Legal Fights Loom if Licenses Denied to Same-Sex Couples
With the U.S. Supreme Court clearing the way for same-sex marriages to start Jan. 6 in Florida, gay-rights groups Monday vowed continuing legal fights if county clerks do not issue marriage licenses.
Equality Florida, a prominent group supporting legalization of same-sex marriage, issued a news release Monday that said clerks "have a legal obligation to issue marriage licenses to same-sex couples --- or risk expensive litigation, including liability for damages and attorney fees."
The release largely was in response to a memo issued last week by attorneys for the Florida Court Clerks & Comptrollers that advised county officials statewide against issuing marriage licenses. The memo said a federal judge's decision striking down Florida's ban on same-sex marriage only applies to issuing licenses in the Panhandle's Washington County, where one of the gay couples involved in the challenge to the ban lives.
But Equality Florida said attorneys and legal organizations that support moving forward with same-sex marriage will provide pro-bono services to clerks concerned about the memo. Also, the group warned clerks that they will face legal battles if they do not issue marriage licenses to same-sex couples.
"Clerks can stand in the doorway and try to block equality or they can welcome gay couples who have waited for decades for this moment," Nadine Smith, chief executive officer of Equality Florida, said in prepared statement. "We expect every clerk to uphold their oath and protect the constitutional rights of gay couples seeking marriage licenses. No legal firm's memo overrides their clear legal obligation."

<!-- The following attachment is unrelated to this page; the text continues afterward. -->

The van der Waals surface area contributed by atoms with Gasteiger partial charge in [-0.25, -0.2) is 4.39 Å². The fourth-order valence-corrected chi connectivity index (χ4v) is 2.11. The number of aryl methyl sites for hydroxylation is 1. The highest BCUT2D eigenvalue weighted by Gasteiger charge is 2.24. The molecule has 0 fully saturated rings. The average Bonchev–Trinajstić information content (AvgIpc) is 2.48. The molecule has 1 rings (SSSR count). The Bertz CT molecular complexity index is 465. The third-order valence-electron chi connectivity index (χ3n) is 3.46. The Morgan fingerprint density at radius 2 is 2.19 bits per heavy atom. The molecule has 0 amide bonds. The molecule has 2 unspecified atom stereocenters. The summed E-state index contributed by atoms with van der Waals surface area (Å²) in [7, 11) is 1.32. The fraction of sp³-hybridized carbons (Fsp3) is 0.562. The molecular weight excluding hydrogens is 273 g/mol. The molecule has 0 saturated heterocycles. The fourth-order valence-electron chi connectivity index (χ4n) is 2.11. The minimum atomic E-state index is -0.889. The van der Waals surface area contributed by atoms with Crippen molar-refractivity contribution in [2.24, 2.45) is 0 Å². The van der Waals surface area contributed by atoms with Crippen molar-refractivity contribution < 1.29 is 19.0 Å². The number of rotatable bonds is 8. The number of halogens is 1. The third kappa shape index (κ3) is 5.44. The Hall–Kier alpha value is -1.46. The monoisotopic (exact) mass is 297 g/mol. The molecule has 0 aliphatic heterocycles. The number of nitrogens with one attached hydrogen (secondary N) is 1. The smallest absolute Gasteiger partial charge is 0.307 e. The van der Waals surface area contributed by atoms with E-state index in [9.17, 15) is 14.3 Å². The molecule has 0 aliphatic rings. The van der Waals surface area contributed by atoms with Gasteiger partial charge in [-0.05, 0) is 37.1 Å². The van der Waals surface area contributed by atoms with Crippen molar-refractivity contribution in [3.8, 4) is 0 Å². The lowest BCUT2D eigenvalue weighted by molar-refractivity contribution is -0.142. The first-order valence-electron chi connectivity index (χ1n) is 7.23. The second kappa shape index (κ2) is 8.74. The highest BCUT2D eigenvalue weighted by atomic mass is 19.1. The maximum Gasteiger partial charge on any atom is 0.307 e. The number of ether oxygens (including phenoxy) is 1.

U.S. District Judge Robert Hinkle in August found that Florida's voter-approved ban on same-sex marriage is unconstitutional. Hinkle's ruling came amid appeals in similar cases from other parts of the country, and he placed a stay on his decision. That stay will expire at the end of the day Jan. 5.
Attorney General Pam Bondi sought an extension of the stay, but the U.S. Supreme Court late Friday turned down her request. In a prepared statement Friday night, Bondi said her goal was to have "uniformity throughout Florida" until final resolution of numerous challenges to the same-sex marriage ban.
"Nonetheless, the Supreme Court has now spoken, and the stay will end on January 5," Bondi said in the statement.
The memo last week for the Florida Court Clerks & Comptrollers was issued by four attorneys with the firm Greenberg Traurig. They advised clerks statewide not to issue marriage licenses "until a binding order is issued by a court of proper jurisdiction" and warned the clerks that they could be subject to criminal prosecution if they allow gay couples to wed.
"We realize that it may seem to many that Judge Hinkle’s federal district court ruling that Florida's same-sex marriage ban is unconstitutional and violates fundamental rights would permit all Florida clerks of court to lawfully issue marriage licenses to same-sex couples," the lawyers wrote. But, they also wrote, "our review of the law indicates that an order and injunction issued at the federal trial level is not binding on any person, including a clerk of court, who is not a named party in the action."
But the news release Monday from the groups supporting same-sex marriage blasted the memo.
"Any Florida clerk who refuses to follow the Constitution's command and who withholds marriage licenses from couples once the stay expires is on the wrong side of history and the wrong side of the law," Shannon Minter, legal director for the National Center for Lesbian Rights, said in a prepared statement.